Technical Paper

2004 Nissan 3.5L Cam Cover Material Study: Aluminum, Magnesium and Composite

2005-04-11
2005-01-0727
The present study compares the NVH performance of three different materials used on cam covers in automobiles, Aluminum (Al), Magnesium (Mg) and Thermoplastic (TP). The cam cover design used for this comparison was the 2004 Nissan Maxima 3.5L production cam cover which is made of a thermoplastic (TP). The Al and Mg covers for this study were created by sandcast, due to time constraints, via laser scanning techniques using the 2004 Nissan Maxima 3.5L production thermoplastic cover design. Note that sand-cast covers generally provide a less quiet sound field than the standard casting method. The Nissan production cover comes with a production baffle made of a similar material as the cover. Testing was conducted with and without the production baffle for all covers. The study was conducted for the production boundary condition of a non-isolated cover and a Freudenberg-NOK (FNGP) partially isolated cover. Isolated bolt assemblies using elastomeric grommets were used to isolate the cover.
Technical Paper

2005 Ford GT - Melding the Past and the Future

2004-03-08
2004-01-1251
The 2005 Ford GT high performance sports car was designed and built in keeping with the heritage of the 1960's LeMans winning GT40 while maintaining the image of the 2002 GT40 concept vehicle. This paper reviews the technical challenges in designing and building a super car in 12 months while meeting customer expectations in performance, styling, quality and regulatory requirements. A team of dedicated and performance inspired engineers and technical specialists from Ford Motor Company Special Vehicle Teams, Research and Advanced Engineering, Mayflower Vehicle Systems, Roush Industries, Lear, and Saleen Special Vehicles was assembled and tasked with designing the production 2005 vehicle in record time.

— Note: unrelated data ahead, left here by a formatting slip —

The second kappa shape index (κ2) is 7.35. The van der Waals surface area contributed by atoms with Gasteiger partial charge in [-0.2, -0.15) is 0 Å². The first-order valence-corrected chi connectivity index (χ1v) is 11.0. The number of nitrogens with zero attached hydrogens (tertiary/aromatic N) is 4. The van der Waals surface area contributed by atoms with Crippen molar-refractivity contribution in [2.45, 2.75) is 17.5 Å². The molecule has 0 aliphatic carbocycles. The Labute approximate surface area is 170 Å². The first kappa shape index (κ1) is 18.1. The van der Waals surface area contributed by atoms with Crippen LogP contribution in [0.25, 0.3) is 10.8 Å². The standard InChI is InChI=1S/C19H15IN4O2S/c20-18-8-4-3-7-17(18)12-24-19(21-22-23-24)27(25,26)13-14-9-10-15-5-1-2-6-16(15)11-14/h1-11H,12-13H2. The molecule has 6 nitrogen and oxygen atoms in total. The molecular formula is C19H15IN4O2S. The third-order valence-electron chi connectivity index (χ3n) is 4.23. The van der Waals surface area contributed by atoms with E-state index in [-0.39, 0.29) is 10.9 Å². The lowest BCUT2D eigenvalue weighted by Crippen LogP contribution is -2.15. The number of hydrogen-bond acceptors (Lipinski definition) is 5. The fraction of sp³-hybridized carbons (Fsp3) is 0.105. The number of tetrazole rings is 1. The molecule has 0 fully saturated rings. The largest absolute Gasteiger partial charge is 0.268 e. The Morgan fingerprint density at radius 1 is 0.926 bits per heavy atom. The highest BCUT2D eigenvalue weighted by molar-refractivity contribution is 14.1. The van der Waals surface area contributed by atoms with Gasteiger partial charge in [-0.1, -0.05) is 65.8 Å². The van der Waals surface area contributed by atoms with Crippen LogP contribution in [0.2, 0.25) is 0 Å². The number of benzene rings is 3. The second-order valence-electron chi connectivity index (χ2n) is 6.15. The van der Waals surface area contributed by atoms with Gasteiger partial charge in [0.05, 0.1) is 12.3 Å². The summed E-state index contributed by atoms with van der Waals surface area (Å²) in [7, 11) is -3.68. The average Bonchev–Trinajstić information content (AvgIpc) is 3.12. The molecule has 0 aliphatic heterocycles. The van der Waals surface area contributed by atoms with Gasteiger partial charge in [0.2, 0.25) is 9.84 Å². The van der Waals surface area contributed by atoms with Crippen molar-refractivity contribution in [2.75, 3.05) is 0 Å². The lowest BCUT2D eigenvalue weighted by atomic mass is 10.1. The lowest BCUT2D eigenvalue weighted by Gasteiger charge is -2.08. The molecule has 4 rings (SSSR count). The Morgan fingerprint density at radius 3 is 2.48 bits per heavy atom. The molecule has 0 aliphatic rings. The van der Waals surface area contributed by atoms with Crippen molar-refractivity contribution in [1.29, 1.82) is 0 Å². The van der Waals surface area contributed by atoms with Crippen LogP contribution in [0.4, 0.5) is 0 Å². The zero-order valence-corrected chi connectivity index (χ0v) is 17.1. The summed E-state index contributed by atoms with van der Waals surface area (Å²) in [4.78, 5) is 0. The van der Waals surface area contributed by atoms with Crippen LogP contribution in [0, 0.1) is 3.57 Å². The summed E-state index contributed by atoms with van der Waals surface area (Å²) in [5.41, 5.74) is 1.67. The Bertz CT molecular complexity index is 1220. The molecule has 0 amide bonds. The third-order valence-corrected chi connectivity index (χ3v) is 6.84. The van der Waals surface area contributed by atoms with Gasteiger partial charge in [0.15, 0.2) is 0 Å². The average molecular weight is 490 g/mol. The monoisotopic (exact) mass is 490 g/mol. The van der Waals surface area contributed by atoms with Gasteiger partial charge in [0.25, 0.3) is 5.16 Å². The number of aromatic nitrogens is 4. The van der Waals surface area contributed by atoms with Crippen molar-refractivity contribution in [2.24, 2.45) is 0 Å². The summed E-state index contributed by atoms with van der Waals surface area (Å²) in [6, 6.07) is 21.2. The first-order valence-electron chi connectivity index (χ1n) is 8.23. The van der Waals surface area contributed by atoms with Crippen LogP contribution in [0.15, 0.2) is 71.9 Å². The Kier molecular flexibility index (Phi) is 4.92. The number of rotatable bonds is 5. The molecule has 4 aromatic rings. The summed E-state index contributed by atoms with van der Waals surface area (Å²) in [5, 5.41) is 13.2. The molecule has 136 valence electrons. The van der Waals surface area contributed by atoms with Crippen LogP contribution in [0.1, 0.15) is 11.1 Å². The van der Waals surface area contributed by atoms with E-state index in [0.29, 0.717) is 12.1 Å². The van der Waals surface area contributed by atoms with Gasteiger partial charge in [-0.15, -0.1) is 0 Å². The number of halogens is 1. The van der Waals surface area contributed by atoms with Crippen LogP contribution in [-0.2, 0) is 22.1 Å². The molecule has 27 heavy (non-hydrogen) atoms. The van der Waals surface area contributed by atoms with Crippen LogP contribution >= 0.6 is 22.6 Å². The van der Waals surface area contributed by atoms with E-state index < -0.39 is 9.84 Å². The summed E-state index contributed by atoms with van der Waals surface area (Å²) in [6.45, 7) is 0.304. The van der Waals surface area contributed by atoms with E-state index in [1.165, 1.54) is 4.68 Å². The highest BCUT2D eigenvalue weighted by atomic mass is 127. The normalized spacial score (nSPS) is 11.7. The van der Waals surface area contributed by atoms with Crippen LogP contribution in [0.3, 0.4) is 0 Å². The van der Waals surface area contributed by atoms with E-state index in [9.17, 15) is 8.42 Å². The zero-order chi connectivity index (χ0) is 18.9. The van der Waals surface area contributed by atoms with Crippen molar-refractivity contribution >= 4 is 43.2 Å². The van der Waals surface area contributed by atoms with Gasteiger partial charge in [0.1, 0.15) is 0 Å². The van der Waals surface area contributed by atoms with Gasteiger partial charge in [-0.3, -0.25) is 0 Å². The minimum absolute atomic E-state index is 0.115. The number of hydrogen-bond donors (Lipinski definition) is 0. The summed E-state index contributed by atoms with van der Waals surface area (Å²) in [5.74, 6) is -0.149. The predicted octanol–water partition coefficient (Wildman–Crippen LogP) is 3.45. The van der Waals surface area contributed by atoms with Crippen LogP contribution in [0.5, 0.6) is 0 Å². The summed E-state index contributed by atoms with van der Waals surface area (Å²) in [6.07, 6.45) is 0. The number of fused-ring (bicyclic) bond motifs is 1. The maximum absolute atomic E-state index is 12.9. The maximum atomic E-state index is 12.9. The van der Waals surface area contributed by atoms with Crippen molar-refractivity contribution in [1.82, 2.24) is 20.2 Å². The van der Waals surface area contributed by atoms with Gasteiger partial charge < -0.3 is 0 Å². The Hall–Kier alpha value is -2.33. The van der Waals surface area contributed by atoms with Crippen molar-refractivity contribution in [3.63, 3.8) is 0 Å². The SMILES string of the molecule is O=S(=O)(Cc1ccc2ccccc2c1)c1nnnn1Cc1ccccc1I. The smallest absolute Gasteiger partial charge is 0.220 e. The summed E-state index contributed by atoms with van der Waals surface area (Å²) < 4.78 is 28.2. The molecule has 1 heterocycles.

Technical Paper

2005 Ford GT - Vehicle Aerodynamics - Updating a Legend

2004-03-08
2004-01-1254
This paper documents the processes and methods used by the Ford GT team to meet aerodynamic targets. Methods included Computational Fluid Dynamics (CFD) analysis, wind tunnel experiments (both full-size and scale model), and on-road experiments and measurements. The goal of the team was to enhance both the high-speed stability and track performance of the GT. As a result of the development process, significant front and rear downforce was achieved while meeting the overall drag target.
Technical Paper